Container shipping industry terms and jargon
Container shipping is a vast and dynamic industry. However, there is a basic set of terminology that the container shipping industry is built upon. Understanding the jargon is a great start for working within the container shipping industry, and helpful when you're working with our team to locate your containers.
Here’s our terminology cheat sheet:
Beneficial cargo owner - the importer of record who takes possession of the cargo at its destination.
Location where a vessel is tethered for loading or unloading.
Bill of lading
Contract that establishes the terms of agreement between a shipper of goods and a transportation company.
Person who arranges the transportation of cargo.
Business that moves cargo from one point to another.
Steel or aluminum box that stows cargo. A typical container is 20 feet long.
Ship that transports containers.
Where containers are moved between ships and intermodal transport for the next leg of their journey.
Government location where fees, documents, and questions are managed for cargo.
Licensed entity handling the movement and clearance of goods through customs for an importer.
Fees charged to cargo owners or transporters for cargo left too long at a terminal.
Detention (also called per diem)
Fees charged by steamship lines to cargo owners for containers that have been kept too long before being returned to the terminal.
Transportation of goods over a short distance, such as from a port to a distribution center.
Electronic data interchange (EDI)
General term for standardized transfer of data between different computer systems.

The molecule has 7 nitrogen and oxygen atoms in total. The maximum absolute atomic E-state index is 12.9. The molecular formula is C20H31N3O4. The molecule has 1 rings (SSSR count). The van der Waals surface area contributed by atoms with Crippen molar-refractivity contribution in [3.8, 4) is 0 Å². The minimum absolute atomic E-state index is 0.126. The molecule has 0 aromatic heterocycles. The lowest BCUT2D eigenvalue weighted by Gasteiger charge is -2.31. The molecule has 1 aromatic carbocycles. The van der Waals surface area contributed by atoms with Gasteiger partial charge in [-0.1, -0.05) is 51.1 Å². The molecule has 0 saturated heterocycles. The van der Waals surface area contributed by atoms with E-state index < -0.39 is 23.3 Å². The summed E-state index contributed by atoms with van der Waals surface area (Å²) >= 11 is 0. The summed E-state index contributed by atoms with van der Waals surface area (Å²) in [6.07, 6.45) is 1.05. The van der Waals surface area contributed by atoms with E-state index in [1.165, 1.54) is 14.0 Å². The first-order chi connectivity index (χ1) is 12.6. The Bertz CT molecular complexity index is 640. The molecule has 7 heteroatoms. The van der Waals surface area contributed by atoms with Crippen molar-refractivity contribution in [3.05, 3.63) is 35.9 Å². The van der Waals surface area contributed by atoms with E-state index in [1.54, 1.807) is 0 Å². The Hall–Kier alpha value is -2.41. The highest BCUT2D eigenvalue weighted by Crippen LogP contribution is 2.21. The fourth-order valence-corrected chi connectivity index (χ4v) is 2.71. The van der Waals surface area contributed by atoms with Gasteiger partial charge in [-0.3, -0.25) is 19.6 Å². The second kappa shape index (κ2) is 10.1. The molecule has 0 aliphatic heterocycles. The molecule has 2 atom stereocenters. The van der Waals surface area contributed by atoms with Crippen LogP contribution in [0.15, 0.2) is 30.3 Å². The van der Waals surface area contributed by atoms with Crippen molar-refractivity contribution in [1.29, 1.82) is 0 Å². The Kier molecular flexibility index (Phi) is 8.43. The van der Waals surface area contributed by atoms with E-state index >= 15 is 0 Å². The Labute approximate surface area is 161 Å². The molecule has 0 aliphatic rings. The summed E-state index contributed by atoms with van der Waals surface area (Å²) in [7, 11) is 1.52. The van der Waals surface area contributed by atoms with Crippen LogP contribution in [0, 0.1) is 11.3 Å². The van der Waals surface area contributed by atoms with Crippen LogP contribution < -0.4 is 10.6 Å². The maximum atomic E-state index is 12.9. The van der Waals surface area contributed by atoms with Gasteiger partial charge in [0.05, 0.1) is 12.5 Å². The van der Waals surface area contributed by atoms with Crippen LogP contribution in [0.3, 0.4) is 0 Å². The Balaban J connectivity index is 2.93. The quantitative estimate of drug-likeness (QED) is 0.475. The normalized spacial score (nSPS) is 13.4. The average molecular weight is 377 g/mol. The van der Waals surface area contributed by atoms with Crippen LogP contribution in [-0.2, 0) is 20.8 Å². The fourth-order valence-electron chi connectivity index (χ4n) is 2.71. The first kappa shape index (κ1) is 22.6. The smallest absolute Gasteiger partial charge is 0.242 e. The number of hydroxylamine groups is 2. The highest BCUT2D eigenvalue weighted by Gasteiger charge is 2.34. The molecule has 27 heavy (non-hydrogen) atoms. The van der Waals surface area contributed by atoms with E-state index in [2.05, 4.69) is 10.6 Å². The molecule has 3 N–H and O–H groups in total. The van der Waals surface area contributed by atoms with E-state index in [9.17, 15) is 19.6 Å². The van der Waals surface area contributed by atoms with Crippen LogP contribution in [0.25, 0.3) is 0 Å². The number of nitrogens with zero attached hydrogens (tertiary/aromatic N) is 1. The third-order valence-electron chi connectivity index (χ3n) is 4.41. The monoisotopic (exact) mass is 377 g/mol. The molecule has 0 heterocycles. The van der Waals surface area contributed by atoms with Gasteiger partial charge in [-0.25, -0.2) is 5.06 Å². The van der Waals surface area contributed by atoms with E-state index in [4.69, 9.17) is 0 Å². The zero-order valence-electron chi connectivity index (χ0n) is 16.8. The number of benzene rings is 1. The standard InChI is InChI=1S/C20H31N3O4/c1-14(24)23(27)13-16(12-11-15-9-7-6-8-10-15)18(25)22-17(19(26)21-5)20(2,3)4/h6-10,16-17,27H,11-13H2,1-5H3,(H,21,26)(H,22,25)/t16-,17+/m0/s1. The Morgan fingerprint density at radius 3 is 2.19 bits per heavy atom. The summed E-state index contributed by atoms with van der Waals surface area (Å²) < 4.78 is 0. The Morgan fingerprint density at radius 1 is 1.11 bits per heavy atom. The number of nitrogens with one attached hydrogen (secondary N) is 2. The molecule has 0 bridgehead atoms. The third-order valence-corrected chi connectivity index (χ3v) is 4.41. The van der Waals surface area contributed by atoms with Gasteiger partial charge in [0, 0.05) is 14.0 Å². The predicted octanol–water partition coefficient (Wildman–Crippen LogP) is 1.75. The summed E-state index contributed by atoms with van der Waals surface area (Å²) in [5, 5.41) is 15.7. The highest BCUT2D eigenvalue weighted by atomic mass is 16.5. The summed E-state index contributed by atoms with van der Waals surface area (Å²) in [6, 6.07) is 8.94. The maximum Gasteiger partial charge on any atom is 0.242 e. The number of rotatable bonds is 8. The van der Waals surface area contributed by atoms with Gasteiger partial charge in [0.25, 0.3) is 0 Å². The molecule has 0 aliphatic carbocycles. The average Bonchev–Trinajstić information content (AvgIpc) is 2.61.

Business that arranges the transportation of goods for a shipper, including handling documentation, dealing with customs, and securing cargo space.
A point of transportation convergence, where goods move from one transportation line to another and into another territory.
Harbor dues (also known as port dues)
Charges levied by a port to maintain equipment, infrastructure, and operational systems.
Any type of cargo handled by customs control where duty has not yet been paid.
Business that moves cargo between ports and land destinations.
Movement of containers between transportation modes, such as ship, truck, and rail.
Last free day
The last day before demurage and/or detention fees are charged. Varies between terminals and steamship lines, but typically is about 4-5 days.
Ship regularly sailing between specific ports on the same delivery routes.
Nonvessel Operating Common Carrier (NVOCC)
Reseller of ocean or intermodal carrier space. The reseller typically handles all documentation and fees but does not own the mode of transportation.
Person or business assigned to transport cargo from the place of discharge of by a vessel to another location.
Port of registry
Registered location and nationality of a ship.
Refrigerated container for transporting cargo.
Transfer of containers from one vessel to another.
The production and movement of goods from initialization to delivery.
When containers are relayed from one vessel to another to reach their final discharge destination.
Twenty-foot equivalent unit - the standard sized shipping container.
Fees levied at a terminal for the management of cargo, and typically cover the inspection, reception, and movement of goods.
The time it takes to move a container through a terminal.
The time between a ship's arrival at a terminal and its departure.
A document listing all ship crew members and cargo, location of departure and arrival, and bills of lading.
A secure location that stores goods for reception and distribution.
A receipt of contract by a shipping line for shippers to confirm the movement of cargo.